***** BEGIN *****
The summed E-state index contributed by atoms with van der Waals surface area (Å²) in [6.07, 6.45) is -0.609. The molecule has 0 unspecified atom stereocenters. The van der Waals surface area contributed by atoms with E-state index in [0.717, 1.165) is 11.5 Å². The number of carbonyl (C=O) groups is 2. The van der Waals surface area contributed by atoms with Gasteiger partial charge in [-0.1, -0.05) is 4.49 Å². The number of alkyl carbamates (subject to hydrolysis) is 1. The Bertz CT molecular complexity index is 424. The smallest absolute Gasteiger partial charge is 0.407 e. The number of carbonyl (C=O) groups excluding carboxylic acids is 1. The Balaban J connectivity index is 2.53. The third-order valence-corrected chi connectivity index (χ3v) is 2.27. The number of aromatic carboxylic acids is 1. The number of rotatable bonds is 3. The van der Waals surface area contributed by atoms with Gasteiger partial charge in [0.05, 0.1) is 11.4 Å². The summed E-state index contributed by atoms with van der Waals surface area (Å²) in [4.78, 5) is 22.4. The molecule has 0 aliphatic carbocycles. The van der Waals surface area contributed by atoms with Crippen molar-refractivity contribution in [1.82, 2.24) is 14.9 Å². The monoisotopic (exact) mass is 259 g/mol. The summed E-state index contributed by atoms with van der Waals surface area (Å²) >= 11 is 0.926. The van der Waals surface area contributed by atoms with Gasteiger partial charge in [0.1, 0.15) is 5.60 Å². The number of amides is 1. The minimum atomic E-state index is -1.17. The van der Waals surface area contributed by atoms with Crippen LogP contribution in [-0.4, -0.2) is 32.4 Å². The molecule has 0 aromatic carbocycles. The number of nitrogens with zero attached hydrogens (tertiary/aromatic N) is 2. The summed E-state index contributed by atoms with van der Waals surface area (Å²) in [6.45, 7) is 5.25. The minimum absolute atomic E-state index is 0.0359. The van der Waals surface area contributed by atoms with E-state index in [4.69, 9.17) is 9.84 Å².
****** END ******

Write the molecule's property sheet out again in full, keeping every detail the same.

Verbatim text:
The summed E-state index contributed by atoms with van der Waals surface area (Å²) in [6.07, 6.45) is -0.609. The molecule has 0 unspecified atom stereocenters. The van der Waals surface area contributed by atoms with E-state index in [0.717, 1.165) is 11.5 Å². The number of carbonyl (C=O) groups is 2. The van der Waals surface area contributed by atoms with Gasteiger partial charge in [-0.1, -0.05) is 4.49 Å². The number of alkyl carbamates (subject to hydrolysis) is 1. The Bertz CT molecular complexity index is 424. The smallest absolute Gasteiger partial charge is 0.407 e. The number of carbonyl (C=O) groups excluding carboxylic acids is 1. The Balaban J connectivity index is 2.53. The third-order valence-corrected chi connectivity index (χ3v) is 2.27. The number of aromatic carboxylic acids is 1. The number of rotatable bonds is 3. The van der Waals surface area contributed by atoms with Gasteiger partial charge in [0.05, 0.1) is 11.4 Å². The summed E-state index contributed by atoms with van der Waals surface area (Å²) in [4.78, 5) is 22.4. The molecule has 0 aliphatic carbocycles. The van der Waals surface area contributed by atoms with Crippen molar-refractivity contribution in [1.82, 2.24) is 14.9 Å². The monoisotopic (exact) mass is 259 g/mol. The summed E-state index contributed by atoms with van der Waals surface area (Å²) >= 11 is 0.926. The van der Waals surface area contributed by atoms with Gasteiger partial charge in [0.1, 0.15) is 5.60 Å². The number of amides is 1. The minimum atomic E-state index is -1.17. The van der Waals surface area contributed by atoms with Crippen LogP contribution in [-0.4, -0.2) is 32.4 Å². The molecule has 0 aromatic carbocycles. The number of nitrogens with zero attached hydrogens (tertiary/aromatic N) is 2. The summed E-state index contributed by atoms with van der Waals surface area (Å²) in [6.45, 7) is 5.25. The minimum absolute atomic E-state index is 0.0359. The van der Waals surface area contributed by atoms with E-state index in [4.69, 9.17) is 9.84 Å².